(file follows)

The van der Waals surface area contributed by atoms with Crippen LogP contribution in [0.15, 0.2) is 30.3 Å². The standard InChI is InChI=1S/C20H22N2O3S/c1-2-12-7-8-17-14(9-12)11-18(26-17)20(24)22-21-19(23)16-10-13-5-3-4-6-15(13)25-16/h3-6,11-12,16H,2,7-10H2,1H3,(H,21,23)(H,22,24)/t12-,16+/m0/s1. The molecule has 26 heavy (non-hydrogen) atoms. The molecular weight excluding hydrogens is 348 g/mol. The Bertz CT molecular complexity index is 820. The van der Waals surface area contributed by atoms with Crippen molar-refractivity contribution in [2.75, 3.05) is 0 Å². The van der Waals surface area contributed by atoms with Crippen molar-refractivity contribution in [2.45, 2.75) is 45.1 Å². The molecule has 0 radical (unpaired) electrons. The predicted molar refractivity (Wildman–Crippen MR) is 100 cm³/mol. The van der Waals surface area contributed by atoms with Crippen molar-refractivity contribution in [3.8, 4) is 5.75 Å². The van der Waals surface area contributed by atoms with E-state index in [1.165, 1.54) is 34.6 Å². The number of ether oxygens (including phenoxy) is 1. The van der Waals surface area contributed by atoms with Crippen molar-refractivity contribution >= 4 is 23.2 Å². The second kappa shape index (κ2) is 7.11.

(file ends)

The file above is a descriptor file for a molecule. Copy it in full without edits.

The van der Waals surface area contributed by atoms with Crippen LogP contribution in [0.15, 0.2) is 30.3 Å². The standard InChI is InChI=1S/C20H22N2O3S/c1-2-12-7-8-17-14(9-12)11-18(26-17)20(24)22-21-19(23)16-10-13-5-3-4-6-15(13)25-16/h3-6,11-12,16H,2,7-10H2,1H3,(H,21,23)(H,22,24)/t12-,16+/m0/s1. The molecule has 26 heavy (non-hydrogen) atoms. The molecular weight excluding hydrogens is 348 g/mol. The Bertz CT molecular complexity index is 820. The van der Waals surface area contributed by atoms with Crippen molar-refractivity contribution in [2.75, 3.05) is 0 Å². The van der Waals surface area contributed by atoms with Crippen molar-refractivity contribution in [2.45, 2.75) is 45.1 Å². The molecule has 0 radical (unpaired) electrons. The predicted molar refractivity (Wildman–Crippen MR) is 100 cm³/mol. The van der Waals surface area contributed by atoms with Crippen molar-refractivity contribution in [3.8, 4) is 5.75 Å². The van der Waals surface area contributed by atoms with E-state index in [1.165, 1.54) is 34.6 Å². The number of ether oxygens (including phenoxy) is 1. The van der Waals surface area contributed by atoms with Crippen molar-refractivity contribution >= 4 is 23.2 Å². The second kappa shape index (κ2) is 7.11.